This book follows one of Burley’s standard formats, with a flashback prologue showing the reader a motive for a crime, then showing the crime that first brings Wycliffe into the story, and following the process of solving the crime. Here the motive is the vicious bullying of a young teenager on a school trip, and the crime is the separate murders of two young women. At first there appears to be no link between the two murders, but as Wycliffe digs into their past, he starts to find connections. Connections that lead him to a motive, other potential victims, and a race to find the killer. It’s not difficult for the reader to work out who the killer is, but the point of the story is to follow along as Wycliffe pieces together the fragments of information that might lead him to the next victim before the killer. It’s an entertaining read with some interesting character sketches, although be warned that the prologue could be triggery for bullying victims.
In the year 1345, an alien spacecraft lands in the small English village of Ansby, expecting an easy defeat of the local primitives. Unfortunately for them, the local primitives are preparing to go on Crusade, and their reaction to having one of their number burned where he stands is a disciplined military reaction. That discipline and the aliens’ surprise results in the English capturing the ship. Unfortunately for the English, the last alien survivor manages to lock the ship onto an autopilot program that will return it to its base. Unfortunately for the alien empire, that gives the Baron 10 days of travel time to come up with a plan to conquer the garrison on the alien colony planet…
It sounds daft, and it is, but Anderson was a good enough writer to pull it off. Sir Roger may be a mediaeval baron, but he has an open mind, an excellent grasp of tactics, and a sound understanding of practical psychology. That makes him a formidable opponent for an empire that hasn’t had to deal with serious opposition for generations. It also makes for a very funny story, particularly when Sir Roger cheerfully lies his way through various negotiations, presenting himself as the representative of a large multi-planet empire.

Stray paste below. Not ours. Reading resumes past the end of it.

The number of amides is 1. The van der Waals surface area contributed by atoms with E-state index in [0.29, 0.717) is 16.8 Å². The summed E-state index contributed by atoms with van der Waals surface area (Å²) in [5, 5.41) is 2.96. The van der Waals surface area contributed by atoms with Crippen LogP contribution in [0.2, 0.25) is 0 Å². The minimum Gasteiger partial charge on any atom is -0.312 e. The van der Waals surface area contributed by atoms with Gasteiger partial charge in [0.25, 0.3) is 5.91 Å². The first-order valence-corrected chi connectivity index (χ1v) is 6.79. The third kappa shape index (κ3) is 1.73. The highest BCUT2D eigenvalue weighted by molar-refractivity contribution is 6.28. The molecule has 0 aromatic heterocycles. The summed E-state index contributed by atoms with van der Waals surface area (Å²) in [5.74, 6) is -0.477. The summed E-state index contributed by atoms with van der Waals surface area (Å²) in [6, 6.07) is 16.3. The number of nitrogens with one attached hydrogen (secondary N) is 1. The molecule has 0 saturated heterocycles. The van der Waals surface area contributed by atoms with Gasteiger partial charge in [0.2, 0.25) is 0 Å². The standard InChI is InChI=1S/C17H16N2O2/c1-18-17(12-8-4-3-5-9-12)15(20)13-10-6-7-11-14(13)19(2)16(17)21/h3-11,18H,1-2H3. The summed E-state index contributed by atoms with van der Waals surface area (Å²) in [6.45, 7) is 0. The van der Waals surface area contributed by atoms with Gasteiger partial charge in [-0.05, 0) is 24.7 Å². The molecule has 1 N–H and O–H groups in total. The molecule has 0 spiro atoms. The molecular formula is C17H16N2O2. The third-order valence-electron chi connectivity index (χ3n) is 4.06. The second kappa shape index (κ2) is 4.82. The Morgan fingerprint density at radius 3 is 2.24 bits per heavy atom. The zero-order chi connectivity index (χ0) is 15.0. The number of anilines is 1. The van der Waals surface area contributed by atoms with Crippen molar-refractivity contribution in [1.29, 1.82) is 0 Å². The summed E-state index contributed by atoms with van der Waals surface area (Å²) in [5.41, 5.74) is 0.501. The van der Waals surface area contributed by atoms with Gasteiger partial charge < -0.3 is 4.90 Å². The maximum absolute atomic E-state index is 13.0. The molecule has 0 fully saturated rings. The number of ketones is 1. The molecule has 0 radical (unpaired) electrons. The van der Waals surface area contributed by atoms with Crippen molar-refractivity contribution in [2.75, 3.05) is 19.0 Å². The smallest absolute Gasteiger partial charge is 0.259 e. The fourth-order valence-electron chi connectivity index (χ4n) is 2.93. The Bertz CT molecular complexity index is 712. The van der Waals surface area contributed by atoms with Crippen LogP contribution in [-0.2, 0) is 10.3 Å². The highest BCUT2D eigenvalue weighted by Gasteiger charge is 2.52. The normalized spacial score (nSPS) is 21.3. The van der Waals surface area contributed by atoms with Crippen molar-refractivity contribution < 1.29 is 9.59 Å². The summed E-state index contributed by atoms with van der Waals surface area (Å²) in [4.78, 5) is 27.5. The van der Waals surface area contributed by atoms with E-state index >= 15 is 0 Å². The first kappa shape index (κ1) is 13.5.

First published in 1960, this is a short novel by today’s standards, but just the right length for the story it tells. It’s enormous fun, and well worth a read.
Fifteen years ago, the son of a prominent MP disappeared whilst on a coastal walking holiday after his release from a psychiatric hospital. The police had assumed suicide. Now his body has been found buried in the sand dunes, and it’s clear his father was right all along — the young man had been murdered.
A flashback prologue makes it clear to the reader from the start that a group of six teenagers having an illicit weekend were the last people to see Cochrane Wilder alive. The fun in the first half of the book is watching Wycliffe’s team slowly piece together the clues that lead them to first one member, then the whole group. But knowing that one or more of the group was almost certainly responsible for Cochran Wilder’s death and burial isn’t the same thing as being able to prove who did it and why — not when all six also have relatively innocent reasons for hiding their involvement in that weekend. And then a second murder is committed, making this more than just a cold case to be patiently unravelled…
As usual, a nicely constructed police procedural where the emphasis is on the characters and how they behave. Much of the appeal in this one is in initially knowing a little more information than Wycliffe does, and so being anticipating how the plot will develop — the amount of extra information you get is nicely played to provide a good balance between the enjoyment of working it out and the enjoyment of being surprised by other developments. I enjoy that style of procedural, so I liked this one a lot.
I first read this book about twenty years ago, and remember enjoying it then, even if I found it a slog at times. There was some good exploration of the hard science behind how one might attempt to send a message to the past, along with a look at the problems of irreversible environmental damage. I picked it up earlier this week, and bounced right off it. It’s partly that I’ve got a cold and wasn’t terribly receptive anyway, but I think the passage of time has given me disbelief suspension problems. This book was written in 1979, and is set in the then-future 1998 for the section dealing with irretrievable breakdown of both the physical and economic environment. When I read it in the late 80s, that was still an at least plausible, if unlikely, future. Now 1998 is a decade in the past, and while we have problems, they’re different problems.